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Re: [802SEC] IEEE 802 PARs under consideration in March

At 20:33 23/02/2004, Roger B. Marks wrote:

>Eleven PARs were submitted for consideration by the IEEE 802 LMSC 
>Executive Committee at the March Plenary:
>Comments to the proposing Working Group are due by 5 pm on Tuesday
>(16 March). Responses are due by 5 pm on Wednesday (17 March).
>I hope you will review not only the wireless PARs but also the 802.1 PAR 
>and the associated response in the link.
>If you have comments, please let me know by 8 March in case we need to 
>include a topic on the 802.16 Opening Plenary agenda.

Roger -

Since you have chosen to attach Richard Brand's comments on the draft 802.1 
PAR to your web page detailing the PARs that are up for consideration in 
March, I feel that some points deserve clarification relative to his 
contribution on this subject.

Firstly, given Richard's assertion of his status as (one of the) liaison(s) 
from 802.3 to 802.1, and the consequent possibility of an implied 
association between his comments with an 802.3 position, I would point out 
that there has been no formal 802.3 discussion on this subject, nor 
direction from 802.3 to its liaisons as to what 802.3's position might be 
following such a discussion. His comments can only therefore be taken to be 
his own opinion as an expert; he should have clarified that in his email, 
in line with existing P&P. Consequently, I must request that you do one of 
two things. Either:

a) Remove the link to his message, thereby removing the implication that 
somehow this one expert's opinion is more worthy of consideration than all 
other opinions that have been expressed on this subject, within 802.1 and 
elsewhere; or

b) Add to your website all comments that have been made by experts on *all* 
the pars that are under consideration for March, in whatever fora those 
comments have been made.

<<As an aside, the link you have used is to a copy of the message on the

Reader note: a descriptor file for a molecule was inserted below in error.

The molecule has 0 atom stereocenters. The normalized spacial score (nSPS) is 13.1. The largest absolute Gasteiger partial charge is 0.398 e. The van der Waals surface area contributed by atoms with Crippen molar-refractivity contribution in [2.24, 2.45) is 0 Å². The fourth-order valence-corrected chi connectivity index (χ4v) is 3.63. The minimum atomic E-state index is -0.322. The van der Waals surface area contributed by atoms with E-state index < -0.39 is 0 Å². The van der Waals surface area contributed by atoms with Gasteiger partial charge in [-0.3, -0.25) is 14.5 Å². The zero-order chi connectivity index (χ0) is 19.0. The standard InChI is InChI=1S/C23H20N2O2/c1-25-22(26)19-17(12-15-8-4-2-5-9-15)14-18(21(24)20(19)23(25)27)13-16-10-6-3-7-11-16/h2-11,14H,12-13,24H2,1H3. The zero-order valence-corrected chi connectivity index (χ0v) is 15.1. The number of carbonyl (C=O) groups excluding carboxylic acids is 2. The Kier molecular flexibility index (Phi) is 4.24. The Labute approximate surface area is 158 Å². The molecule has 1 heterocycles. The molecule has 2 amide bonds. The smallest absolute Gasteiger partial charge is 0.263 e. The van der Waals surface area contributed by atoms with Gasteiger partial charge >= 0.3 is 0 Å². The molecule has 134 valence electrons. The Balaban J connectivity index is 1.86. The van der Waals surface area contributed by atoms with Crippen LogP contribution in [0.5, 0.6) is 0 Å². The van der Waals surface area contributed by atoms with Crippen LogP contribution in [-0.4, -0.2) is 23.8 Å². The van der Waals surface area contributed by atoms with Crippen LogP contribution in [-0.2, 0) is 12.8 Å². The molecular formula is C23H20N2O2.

SEC email archive; as Richard is not on the SEC exploder, and as the SEC 
exploder is, if I remember rightly, closed, I believe that this message was 
never actually forwarded by Majordomo to the SEC. Apparently, a quirk of 
the archiving mechanism means that messages are archived prior to applying 
any filters. So I believe this message should not appear in the SEC archive 
at all, and Bob O'Hara should take the necessary steps to remove it from 
the archive.>>

Secondly, the email implies that somehow, 802.1 is attempting to "...define 
fault management for carriers", in the absence of input from those 
carriers. If the author had been present during the presentations on this 
subject at the January interim, which he might have felt to be appropriate 
given his role as a liaison to 802.1, he would have understood that this 
piece of work is actually the result of interaction between 802.1 and 
relevant groups in ITU-T such as SG13 Q.3/13; the architecture that gives 
rise to this requirement is theirs, not ours, and the initial encouragement 
to do this work came from them. This interaction and cooperation is 
ongoing; we will be taking a liaison contribution from ITU-T SG13 Q.3/13 on 
this subject in March, given by Hiroshi Ohta, a rapporteur of ITU-T SG13 

Thirdly, the email implies that somehow this PAR is of wide concern to all 
the MAC groups in 802. The mechanism that we are considering here is 
Bridge-centric, deliberately placed at layer 2 and  above the MAC service 
boundary, in line with the ITU-T layered approach to this kind of 
fault  detection, with the express intent that it will NOT be MAC-specific, 
nor will it require special services to be provided by underlying MACs, nor 
will it require special changes to be made in the standards for the 
underlying MACs. I would concede that the *general* topic of fault 
detection in heterogeneous networks is of wide and general interest (and 
indeed, one that could occupy us far into the next millennium, never mind 
the next couple of meetings); however, the specific topic of limited, 
Bridge-centric, fault detection, using mechanisms above the MAC, is not.